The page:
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Injury analysis: What does his medical record say about new Patriots linebacker LaRoy Reynolds?

Related: Patriots free agency analysis: LaRoy Reynolds makes New England’s special teams group even deeper

Jacksonvlle Jaguars v Tennessee Titans Photo by Ronald C. Modra/Getty Images

Despite having lost coach Joe Judge during the offseason the New England Patriots’ special teams unit was arguably the best in football last year. The team therefore made sure to keep the unit mostly intact in free agency: core coverage players Justin Bethel and Cody Davis were both retained on multi-year deals, while kicker Nick Folk also re-signed via a one-year pact.

Those moves were not the only special teams-related transactions made by the Patriots last month, though. New England also brought a linebacker aboard, who has made a living out of showing up in the game’s third phase. Whether or not LaRoy Reynolds can carve out a role with the Patriots as well remains to be seen, but he certainly brings considerable experience to the table — and some solid durability as well.

With that said, let’s take a closer look at his medical history to find out what it all means from New England’s perspective.

Injury history

2012 (Virginia): During his senior campaign at Virginia, Reynolds was forced to miss two-and-a-half games due to injury. He broke his wrist versus Georgia Tech and had to sit out the two ensuing games versus TCU and Louisiana Tech. Despite wearing a cast, he did make 11 tackles in his return against Duke.

2014 (Jaguars): After an injury-free rookie season, Reynolds was listed as questionable on Jacksonville’s injury report in late November due to a neck issue. While he did play in both games against the New York Giants and Houston Texans, he did see a reduced workload on special teams.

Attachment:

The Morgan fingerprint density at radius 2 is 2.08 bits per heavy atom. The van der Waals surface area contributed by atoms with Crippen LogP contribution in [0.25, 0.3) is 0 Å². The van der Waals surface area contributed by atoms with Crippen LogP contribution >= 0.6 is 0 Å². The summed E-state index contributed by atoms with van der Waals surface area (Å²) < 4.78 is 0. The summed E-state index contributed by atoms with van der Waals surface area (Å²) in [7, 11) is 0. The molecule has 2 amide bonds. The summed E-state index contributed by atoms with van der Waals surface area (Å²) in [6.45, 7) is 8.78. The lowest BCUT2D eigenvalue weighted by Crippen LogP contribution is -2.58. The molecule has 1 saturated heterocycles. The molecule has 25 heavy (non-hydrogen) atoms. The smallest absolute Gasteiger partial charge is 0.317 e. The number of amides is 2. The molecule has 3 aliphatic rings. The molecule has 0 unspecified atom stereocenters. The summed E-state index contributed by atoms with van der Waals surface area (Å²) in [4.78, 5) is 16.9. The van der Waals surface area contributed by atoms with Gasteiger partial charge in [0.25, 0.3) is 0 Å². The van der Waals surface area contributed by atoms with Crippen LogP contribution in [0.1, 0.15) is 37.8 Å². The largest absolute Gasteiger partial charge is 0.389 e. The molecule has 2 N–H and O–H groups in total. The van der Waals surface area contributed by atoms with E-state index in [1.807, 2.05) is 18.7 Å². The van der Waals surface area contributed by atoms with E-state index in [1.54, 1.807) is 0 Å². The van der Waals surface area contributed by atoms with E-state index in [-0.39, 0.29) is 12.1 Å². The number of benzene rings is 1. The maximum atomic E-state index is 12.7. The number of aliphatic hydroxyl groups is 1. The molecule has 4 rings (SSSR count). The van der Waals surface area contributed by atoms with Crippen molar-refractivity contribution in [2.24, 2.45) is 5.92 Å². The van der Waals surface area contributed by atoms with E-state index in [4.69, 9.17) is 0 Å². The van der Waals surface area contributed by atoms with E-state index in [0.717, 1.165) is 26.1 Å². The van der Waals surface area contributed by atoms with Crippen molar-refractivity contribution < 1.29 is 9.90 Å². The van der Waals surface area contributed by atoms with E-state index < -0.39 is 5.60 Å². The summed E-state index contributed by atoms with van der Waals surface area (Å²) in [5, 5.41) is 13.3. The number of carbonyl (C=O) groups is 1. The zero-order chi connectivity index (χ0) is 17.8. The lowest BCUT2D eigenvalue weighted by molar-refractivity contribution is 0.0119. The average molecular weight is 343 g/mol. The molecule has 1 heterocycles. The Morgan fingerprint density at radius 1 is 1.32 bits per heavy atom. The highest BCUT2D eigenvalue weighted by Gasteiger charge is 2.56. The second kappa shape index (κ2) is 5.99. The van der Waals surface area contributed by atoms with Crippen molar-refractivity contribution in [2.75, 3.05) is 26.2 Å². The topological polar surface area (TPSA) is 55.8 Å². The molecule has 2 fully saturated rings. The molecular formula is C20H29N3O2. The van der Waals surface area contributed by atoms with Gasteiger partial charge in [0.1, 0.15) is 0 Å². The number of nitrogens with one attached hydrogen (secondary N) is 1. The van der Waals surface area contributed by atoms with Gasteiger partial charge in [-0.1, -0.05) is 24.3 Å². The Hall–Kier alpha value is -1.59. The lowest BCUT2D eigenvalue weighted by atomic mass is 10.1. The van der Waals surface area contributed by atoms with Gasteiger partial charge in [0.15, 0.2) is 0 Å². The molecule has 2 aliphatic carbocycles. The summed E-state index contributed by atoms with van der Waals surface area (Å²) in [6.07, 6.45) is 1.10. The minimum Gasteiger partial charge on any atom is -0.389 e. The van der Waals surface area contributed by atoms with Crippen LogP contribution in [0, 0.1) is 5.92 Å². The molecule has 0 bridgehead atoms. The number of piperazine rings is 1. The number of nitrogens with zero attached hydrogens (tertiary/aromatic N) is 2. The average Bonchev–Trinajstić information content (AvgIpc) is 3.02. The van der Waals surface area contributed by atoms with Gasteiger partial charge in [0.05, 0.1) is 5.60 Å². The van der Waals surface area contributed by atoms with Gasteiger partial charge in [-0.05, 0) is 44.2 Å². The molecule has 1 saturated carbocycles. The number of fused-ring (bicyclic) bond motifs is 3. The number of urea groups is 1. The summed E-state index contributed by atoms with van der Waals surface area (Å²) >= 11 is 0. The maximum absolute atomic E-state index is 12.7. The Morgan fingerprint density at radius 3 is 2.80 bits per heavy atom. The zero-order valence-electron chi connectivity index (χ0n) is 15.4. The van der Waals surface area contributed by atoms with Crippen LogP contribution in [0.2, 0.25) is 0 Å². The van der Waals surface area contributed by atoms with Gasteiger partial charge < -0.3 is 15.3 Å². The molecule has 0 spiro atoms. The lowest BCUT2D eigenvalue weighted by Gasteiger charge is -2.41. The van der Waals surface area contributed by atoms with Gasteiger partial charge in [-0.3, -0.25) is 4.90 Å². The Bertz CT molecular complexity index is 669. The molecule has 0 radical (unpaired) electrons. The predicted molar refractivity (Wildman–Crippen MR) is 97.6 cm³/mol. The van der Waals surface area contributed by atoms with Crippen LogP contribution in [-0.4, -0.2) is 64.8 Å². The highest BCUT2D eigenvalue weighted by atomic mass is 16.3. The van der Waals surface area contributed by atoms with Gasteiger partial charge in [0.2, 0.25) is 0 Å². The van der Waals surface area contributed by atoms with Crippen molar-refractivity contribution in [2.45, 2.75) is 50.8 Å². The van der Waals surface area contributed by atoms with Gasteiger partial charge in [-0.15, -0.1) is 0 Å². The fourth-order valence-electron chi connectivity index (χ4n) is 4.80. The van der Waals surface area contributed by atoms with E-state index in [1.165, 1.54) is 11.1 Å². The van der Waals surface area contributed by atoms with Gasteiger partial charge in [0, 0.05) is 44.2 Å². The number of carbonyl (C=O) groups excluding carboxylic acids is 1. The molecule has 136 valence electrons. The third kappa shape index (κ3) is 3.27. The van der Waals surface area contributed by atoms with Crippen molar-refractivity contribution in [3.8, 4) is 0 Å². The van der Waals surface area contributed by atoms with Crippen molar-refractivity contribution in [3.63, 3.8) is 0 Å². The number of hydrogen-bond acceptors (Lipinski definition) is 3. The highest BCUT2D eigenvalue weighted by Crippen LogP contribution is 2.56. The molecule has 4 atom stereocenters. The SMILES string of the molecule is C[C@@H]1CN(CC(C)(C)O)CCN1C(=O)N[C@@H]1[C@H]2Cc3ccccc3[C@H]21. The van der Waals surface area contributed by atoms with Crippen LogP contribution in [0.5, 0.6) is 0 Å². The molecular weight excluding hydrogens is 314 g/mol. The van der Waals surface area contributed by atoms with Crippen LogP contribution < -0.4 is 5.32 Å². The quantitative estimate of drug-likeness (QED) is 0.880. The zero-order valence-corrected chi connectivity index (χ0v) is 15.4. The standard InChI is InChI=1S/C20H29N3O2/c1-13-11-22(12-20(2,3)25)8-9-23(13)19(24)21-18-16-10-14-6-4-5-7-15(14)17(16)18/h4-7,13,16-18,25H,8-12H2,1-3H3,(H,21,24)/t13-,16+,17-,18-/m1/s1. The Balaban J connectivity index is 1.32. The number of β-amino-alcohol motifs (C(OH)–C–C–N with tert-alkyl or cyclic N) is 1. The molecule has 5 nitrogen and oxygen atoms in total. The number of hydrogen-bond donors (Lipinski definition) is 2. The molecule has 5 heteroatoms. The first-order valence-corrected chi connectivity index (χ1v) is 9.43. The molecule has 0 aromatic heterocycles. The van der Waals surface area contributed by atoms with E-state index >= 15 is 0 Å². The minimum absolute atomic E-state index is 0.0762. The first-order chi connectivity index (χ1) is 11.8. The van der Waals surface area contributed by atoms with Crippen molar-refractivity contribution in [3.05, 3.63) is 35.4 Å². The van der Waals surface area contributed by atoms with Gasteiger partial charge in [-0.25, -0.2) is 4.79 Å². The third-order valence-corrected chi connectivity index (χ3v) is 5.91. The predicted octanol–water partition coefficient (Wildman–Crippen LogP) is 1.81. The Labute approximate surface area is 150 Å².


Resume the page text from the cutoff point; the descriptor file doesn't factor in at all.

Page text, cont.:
2015 (Bears/Jaguars): Reynolds hurt the MCL in his left knee during the Jaguars’ second preseason game. While the injury limited him for the remainder of training camp, he was able to play in the regular season opener after being tagged with the “probable” label heading into that weekend.

After leaving Jacksonville for Chicago early during the season, Reynolds again dealt with a knee ailment. He was listed as probable ahead of an early November game versus San Diego, and despite already being removed from the list at that point played only five snaps versus the Denver Broncos two weeks later. No injury was announced during that contest, but he was back on the practice report leading into the following week: Reynolds was questionable to play against the Green Bay Packers. He ended up playing 62 percent of special teams snaps, though.

2017 (Falcons): After having played just two snaps during the Falcons’ third preseason game, Reynolds had to leave the field because of a shoulder injury.

The week after that game, he was dealing with a chest injury that forced him to be limited in practice and eventually sit out the preseason finale.

After that missed game, Atlanta sent Reynolds to injured reserve — not due to his chest, though, but because of a pectoral injury. He had to sit out the first seven games of the Falcons’ season before being activated again and resuming his role as a core special teams presence and emergency depth linebacker.

Ahead of the Falcons’ playoff game in Philadelphia in early January, Reynolds again made an appearance on the team’s injury report. He was dealing with a knee issue but eventually able to participate in the season-ending contest. Reynolds played 73 percent of special teams snaps that day.

What this means for the Patriots

Even though there are eight different entries on his injury résumé, Reynolds has proven himself a durable player going all the way back to his college days. In total, he missed only seven games due to injury over the course of his career as a pro (he also missed four more because of a suspension in 2013) and was generally available despite some minor ailments.

New England should therefore not be worried about any injury issues when it comes to the 30-year-old. While freak accidents can always happen in a full-contact sport, Reynolds’ medical history is not a concerning one from this point of view.